It's Time to Close Attica | Opinion

As the Hochul administration looks to consolidate and close New York prisons, one name jumps to mind—and not just because its history is written in blood. 50 years after the famous prison uprising, it's time to close New York's worst prison: Attica.

We arrive at this conclusion from very different backgrounds. One of us is a formerly incarcerated activist who spent time in New York prisons. The other is a former federal prosecutor and police officer. But we both believe that closing Attica would be an important symbolic and practical step, a testament that the state is turning the page on its punitive past and abandoning the use of violence as a tool for control.

New York is wrestling with a stark reality: In a state where incarcerated populations have fallen by more than 50 percent in the past 20 years, there are just too many prisons. The number of persons incarcerated in New York—31,555 as of November 1st—is the lowest since 1984 and less than half the number in 1999. The state has closed 18 prisons since 2011, saving more than $300 million annually.

Now, the Hochul administration has targeted another six prisons for closure in March 2022. But DOC officials acknowledge that additional closures are likely. The New York prison system is also responding to new legislative requirements that will require thousands of New York City residents with children to be incarcerated closer to home.

Closing Attica—a powerful symbol in the culture of incarceration, for both correctional officers and those incarcerated—would turn the page on a deeply painful chapter in New York's history. This past September marked the 50th anniversary of the infamous prison "riot," when men incarcerated at Attica—seething at squalid conditions, pervasive racism, brutal correctional officers, and deteriorating security—took several dozen officers hostage. Governor Nelson Rockefeller negotiated for several days, then sent armed state troopers to regain control. After intense fighting, 43 were dead. The uprising inspired efforts to improve prison conditions around the country, but it also became a recurrent prop for the tough-on-crime legislation of the 1980s.

Attica, New York. Inmates at the Attica State Prison sit by the trench in "D" yard in this 9/13/71 photo made shortly after the state police halted prison riot. Photo, taken by State officials, was released to the news media April 26, 1972, by the New York State Special Commission Investigating the prison revolt.

So the symbolic value of closing Attica would be powerful. But the case for closing it doesn't rest solely on history. There are compelling practical arguments as well.

The parade of horrors in Attica continues to this day, as the prison remains one of the most infamous in the state—indeed, in the country—for violence and security failures. In 2015, a sergeant and two officers avoided jail time after pleading guilty to avoid trial on charges that they brutally beat a man without provocation—despite evidence the sergeant removed the batons the three used, sanded them down, and refinished them to stymie DNA testing. In 2017, unchecked violence forced a multi-day lockdown. John J. Lennon, who served time at Attica, has documented the brutal discipline and savagery that has made it one of the most infamous prisons in the country.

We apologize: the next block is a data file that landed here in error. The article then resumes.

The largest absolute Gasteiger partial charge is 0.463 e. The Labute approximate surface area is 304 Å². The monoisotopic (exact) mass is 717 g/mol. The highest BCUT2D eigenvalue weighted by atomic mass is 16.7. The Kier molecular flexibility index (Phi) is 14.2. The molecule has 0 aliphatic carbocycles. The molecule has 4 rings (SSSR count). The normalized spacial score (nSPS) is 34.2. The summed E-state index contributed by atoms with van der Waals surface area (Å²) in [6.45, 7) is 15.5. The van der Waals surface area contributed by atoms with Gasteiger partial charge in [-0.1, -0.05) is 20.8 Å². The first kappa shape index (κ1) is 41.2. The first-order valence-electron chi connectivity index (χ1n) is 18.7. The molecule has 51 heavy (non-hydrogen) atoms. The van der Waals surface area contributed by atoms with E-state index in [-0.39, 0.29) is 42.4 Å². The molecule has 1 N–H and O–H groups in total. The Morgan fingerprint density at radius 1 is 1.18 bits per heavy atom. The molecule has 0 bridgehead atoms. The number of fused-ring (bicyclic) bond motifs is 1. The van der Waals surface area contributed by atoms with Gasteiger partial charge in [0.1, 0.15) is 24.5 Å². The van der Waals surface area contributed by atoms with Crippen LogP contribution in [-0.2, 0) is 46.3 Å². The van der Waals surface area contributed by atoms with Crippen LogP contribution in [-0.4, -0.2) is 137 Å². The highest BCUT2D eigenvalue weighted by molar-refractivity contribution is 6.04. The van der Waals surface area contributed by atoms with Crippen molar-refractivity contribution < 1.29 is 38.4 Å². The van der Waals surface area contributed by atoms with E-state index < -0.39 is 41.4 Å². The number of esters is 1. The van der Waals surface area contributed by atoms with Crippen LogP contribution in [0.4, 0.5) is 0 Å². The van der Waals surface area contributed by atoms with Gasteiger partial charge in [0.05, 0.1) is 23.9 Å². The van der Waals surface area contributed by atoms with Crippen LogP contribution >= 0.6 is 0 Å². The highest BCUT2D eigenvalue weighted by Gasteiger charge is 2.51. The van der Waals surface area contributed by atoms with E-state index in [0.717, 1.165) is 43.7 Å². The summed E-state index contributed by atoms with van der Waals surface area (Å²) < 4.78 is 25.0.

We, too, have heard from men who served time at Attica, who have told us horror stories. We've heard of officers who encourage incarcerated people to fight; officers with overtly racist tattoos; troublesome prisoners being left at the mercy of gangs or other predators; the rampant use of solitary confinement; and brutal shakedowns and administrative punishments meted out indiscriminately.

In New York prisons, a man who served time in Attica has cachet: He's a survivor, a tough dude. And every formerly incarcerated New Yorker we've interviewed has heard Attica invoked as a threat: "Do as you're told, or you're going to Attica."

Attica is also a poster child for the racial and other systemic ills of the criminal justice system. Most of its 2000+ residents are Black or Latino but the vast majority of its over 600 officers are white, making racial tension endemic. The prison is more than 350 miles away from the five boroughs, making visitation difficult. Untreated mental health issues are pervasive, leading to a debilitating cycle of violent outbursts and solitary confinement that further detach many from reality.

Culture is rooted in the way a particular institution understands, learns from, and responds to its history. Attica's history—the brutality, the riots, the symbolic weight of dozens dead—still shapes how it is operates today. Sometimes, the only way to change an entrenched culture of inattention, brutality, and violence is to eliminate the source. Or, as one person we interviewed put it when we asked if Attica's culture could be reformed, "They should strap dynamite to it and blow it up."

With the recent 50th anniversary of the uprising, New York's leaders should take the opportunity to ensure that Attica's shameful history doesn't continue to pollute the state's future. We cannot begin to mend the wounds of our painful past while sites of torture are standing.

It's time to close the books on Attica.

Alex Duran is a program director at Galaxy Gives, the family philanthropy of Mike and Sukey Novogratz. He served twelve years in eight different New York State maximum security facilities and is a graduate of the Bard College Prison Initiative. Arthur Rizer is a former federal prosecutor, police officer, and retired army officer. He is now an adjunct professor of law at Antonin Scalia Law, GMU and is CEO at ARrow Consulting.

The views in this article are the writers' own.